We can all agree: the husband wasn’t worth the sacrifice.
When Death came to fetch her, he probably thought
Something similar and must have been tempted to give her up
To Heracles without a fight. Still, principles are principles,
And he went ahead with the wrestling match. Heracles
Was still a bit drunk, but truth be told, Death doesn’t
Wrestle very well. The big guys are usually not a problem.
Either they’re keeled over on the toilet like Elvis, or they’re
Too depressed to struggle—old football injuries and concussions
Take their toll. But Death put up a good fight that time.
He knew this one would be talked about, one way or the other,
And he didn’t want the Fates making quiet, ironic jokes
As they cut the thread of some fisherman’s or baker’s life:
Death, do you think you can handle this one? Some people
Say he even cheated a little, pulling the demigod’s long
Hair, trying for a kick down below—none of it worked.
And all the time, Alcestis’ spirit lay there watching. Her face
Betrayed no sign of interest. If she grieved at giving up her life,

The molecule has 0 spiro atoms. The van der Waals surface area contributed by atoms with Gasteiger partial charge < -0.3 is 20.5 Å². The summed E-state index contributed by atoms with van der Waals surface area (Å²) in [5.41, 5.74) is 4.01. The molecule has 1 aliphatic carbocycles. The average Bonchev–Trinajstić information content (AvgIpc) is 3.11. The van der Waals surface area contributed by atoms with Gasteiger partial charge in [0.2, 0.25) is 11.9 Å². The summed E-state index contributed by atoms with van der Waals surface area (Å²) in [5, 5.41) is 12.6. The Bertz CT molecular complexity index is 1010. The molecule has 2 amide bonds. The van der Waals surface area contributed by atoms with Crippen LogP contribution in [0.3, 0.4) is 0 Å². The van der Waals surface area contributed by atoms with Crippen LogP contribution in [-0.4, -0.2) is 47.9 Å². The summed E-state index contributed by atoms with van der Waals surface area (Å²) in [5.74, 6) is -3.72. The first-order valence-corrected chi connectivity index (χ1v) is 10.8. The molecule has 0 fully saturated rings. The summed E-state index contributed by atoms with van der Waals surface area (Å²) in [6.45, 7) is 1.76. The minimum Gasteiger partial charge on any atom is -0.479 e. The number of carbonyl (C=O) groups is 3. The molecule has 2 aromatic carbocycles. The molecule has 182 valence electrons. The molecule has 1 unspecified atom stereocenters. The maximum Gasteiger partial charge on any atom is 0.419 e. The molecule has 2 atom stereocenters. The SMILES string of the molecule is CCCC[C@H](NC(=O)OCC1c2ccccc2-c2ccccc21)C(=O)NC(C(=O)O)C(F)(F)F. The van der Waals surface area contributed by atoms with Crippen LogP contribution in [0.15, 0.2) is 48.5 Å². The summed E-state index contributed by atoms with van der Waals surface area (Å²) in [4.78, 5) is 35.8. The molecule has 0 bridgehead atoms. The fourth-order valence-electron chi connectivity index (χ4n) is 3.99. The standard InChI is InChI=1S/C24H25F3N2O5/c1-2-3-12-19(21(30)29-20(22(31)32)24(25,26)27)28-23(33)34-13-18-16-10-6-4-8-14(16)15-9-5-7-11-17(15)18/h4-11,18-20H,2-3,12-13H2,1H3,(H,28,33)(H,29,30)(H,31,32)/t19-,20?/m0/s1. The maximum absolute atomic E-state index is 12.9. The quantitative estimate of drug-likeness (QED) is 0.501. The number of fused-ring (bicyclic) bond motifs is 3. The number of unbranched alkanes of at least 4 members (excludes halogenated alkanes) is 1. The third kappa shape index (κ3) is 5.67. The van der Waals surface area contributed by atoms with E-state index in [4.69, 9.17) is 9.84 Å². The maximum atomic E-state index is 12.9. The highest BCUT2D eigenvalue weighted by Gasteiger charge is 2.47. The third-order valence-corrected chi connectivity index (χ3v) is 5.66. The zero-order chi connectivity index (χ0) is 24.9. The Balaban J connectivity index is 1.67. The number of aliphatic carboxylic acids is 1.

She didn’t show it. Perhaps, she could already see herself walking
The banks of Lethe, then drinking deep to forget she had ever married.
is the author of four poetry collections: Noise of the World (Sheila-Na-Gig Editions); Traveling for No Good Reason (winner of the Sheila-Na-Gig Editions competition in 2018); a dual-language collection, Among the Ruins / Entre las ruinas (Katakana Editores); and a chapbook, Travels of the Angel of Sorrow (Blue Cedar Press). Individual publications include: Cagibi, Into the Void, Sequestrum, The Threepenny Review, Verse Daily, Pedestal Magazine, and The American Journal of Poetry. He practices law in Miami, teaches poetry workshops in Florida prisons, and co-translated, along with the author, Ximena Gómez’s Último día / Last Day (Katakana Editores).